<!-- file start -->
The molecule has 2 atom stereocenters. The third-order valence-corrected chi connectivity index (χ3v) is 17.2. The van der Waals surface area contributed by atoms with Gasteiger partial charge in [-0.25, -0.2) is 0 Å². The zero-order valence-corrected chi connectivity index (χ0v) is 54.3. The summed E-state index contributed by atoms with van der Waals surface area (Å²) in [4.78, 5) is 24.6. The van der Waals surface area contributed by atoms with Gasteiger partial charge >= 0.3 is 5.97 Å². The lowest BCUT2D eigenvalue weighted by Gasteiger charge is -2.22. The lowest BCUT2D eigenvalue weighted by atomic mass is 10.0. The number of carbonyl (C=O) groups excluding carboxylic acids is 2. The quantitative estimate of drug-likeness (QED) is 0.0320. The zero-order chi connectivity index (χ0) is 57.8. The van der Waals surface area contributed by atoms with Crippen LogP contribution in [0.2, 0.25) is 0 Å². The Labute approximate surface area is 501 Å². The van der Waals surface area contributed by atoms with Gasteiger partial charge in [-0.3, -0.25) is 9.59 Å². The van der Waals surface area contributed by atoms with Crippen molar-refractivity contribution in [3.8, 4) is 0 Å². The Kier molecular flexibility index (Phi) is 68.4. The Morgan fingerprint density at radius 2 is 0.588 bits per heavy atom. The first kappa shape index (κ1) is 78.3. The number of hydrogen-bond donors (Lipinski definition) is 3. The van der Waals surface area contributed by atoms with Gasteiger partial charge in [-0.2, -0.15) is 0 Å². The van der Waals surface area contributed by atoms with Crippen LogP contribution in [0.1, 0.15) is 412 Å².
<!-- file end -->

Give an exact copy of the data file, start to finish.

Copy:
The molecule has 2 atom stereocenters. The third-order valence-corrected chi connectivity index (χ3v) is 17.2. The van der Waals surface area contributed by atoms with Gasteiger partial charge in [-0.25, -0.2) is 0 Å². The zero-order valence-corrected chi connectivity index (χ0v) is 54.3. The summed E-state index contributed by atoms with van der Waals surface area (Å²) in [4.78, 5) is 24.6. The van der Waals surface area contributed by atoms with Gasteiger partial charge >= 0.3 is 5.97 Å². The lowest BCUT2D eigenvalue weighted by Gasteiger charge is -2.22. The lowest BCUT2D eigenvalue weighted by atomic mass is 10.0. The number of carbonyl (C=O) groups excluding carboxylic acids is 2. The quantitative estimate of drug-likeness (QED) is 0.0320. The zero-order chi connectivity index (χ0) is 57.8. The van der Waals surface area contributed by atoms with Crippen LogP contribution in [0.2, 0.25) is 0 Å². The Labute approximate surface area is 501 Å². The van der Waals surface area contributed by atoms with Gasteiger partial charge in [-0.3, -0.25) is 9.59 Å². The van der Waals surface area contributed by atoms with Crippen molar-refractivity contribution in [3.8, 4) is 0 Å². The Kier molecular flexibility index (Phi) is 68.4. The Morgan fingerprint density at radius 2 is 0.588 bits per heavy atom. The first kappa shape index (κ1) is 78.3. The number of hydrogen-bond donors (Lipinski definition) is 3. The van der Waals surface area contributed by atoms with Gasteiger partial charge in [-0.2, -0.15) is 0 Å². The van der Waals surface area contributed by atoms with Crippen LogP contribution in [0.1, 0.15) is 412 Å².